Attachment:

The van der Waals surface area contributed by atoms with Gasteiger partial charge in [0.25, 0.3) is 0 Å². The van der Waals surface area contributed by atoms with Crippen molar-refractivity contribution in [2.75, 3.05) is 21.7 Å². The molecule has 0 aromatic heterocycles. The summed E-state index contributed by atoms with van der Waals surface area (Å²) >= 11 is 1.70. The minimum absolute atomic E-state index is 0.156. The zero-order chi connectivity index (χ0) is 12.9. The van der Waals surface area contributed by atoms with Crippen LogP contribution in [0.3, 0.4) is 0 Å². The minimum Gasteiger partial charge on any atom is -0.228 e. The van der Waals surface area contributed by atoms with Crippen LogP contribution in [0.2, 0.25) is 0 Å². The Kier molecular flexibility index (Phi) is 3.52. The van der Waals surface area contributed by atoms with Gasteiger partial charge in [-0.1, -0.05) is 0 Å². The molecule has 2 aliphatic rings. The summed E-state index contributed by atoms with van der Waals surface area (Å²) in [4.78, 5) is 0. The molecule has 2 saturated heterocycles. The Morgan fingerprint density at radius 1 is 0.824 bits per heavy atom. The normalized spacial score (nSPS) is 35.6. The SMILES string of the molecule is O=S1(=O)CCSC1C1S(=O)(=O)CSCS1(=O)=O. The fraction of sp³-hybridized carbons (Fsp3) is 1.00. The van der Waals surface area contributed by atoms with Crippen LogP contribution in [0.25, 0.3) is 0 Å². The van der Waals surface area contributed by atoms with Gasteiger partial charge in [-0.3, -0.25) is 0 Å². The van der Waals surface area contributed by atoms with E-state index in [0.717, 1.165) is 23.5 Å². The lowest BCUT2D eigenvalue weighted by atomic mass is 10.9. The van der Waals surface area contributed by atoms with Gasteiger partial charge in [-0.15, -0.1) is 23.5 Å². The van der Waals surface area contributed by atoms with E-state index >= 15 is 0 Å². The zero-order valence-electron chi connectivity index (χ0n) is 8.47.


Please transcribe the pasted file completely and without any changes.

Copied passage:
The van der Waals surface area contributed by atoms with Gasteiger partial charge in [0.25, 0.3) is 0 Å². The van der Waals surface area contributed by atoms with Crippen molar-refractivity contribution in [2.75, 3.05) is 21.7 Å². The molecule has 0 aromatic heterocycles. The summed E-state index contributed by atoms with van der Waals surface area (Å²) >= 11 is 1.70. The minimum absolute atomic E-state index is 0.156. The zero-order chi connectivity index (χ0) is 12.9. The van der Waals surface area contributed by atoms with Crippen LogP contribution in [0.3, 0.4) is 0 Å². The minimum Gasteiger partial charge on any atom is -0.228 e. The van der Waals surface area contributed by atoms with Crippen LogP contribution in [0.2, 0.25) is 0 Å². The Kier molecular flexibility index (Phi) is 3.52. The van der Waals surface area contributed by atoms with Gasteiger partial charge in [-0.1, -0.05) is 0 Å². The molecule has 2 aliphatic rings. The summed E-state index contributed by atoms with van der Waals surface area (Å²) in [4.78, 5) is 0. The molecule has 2 saturated heterocycles. The Morgan fingerprint density at radius 1 is 0.824 bits per heavy atom. The normalized spacial score (nSPS) is 35.6. The SMILES string of the molecule is O=S1(=O)CCSC1C1S(=O)(=O)CSCS1(=O)=O. The fraction of sp³-hybridized carbons (Fsp3) is 1.00. The van der Waals surface area contributed by atoms with Crippen LogP contribution in [0.25, 0.3) is 0 Å². The van der Waals surface area contributed by atoms with Gasteiger partial charge in [-0.3, -0.25) is 0 Å². The van der Waals surface area contributed by atoms with E-state index in [0.717, 1.165) is 23.5 Å². The lowest BCUT2D eigenvalue weighted by atomic mass is 10.9. The van der Waals surface area contributed by atoms with Gasteiger partial charge in [-0.15, -0.1) is 23.5 Å². The van der Waals surface area contributed by atoms with E-state index >= 15 is 0 Å². The zero-order valence-electron chi connectivity index (χ0n) is 8.47.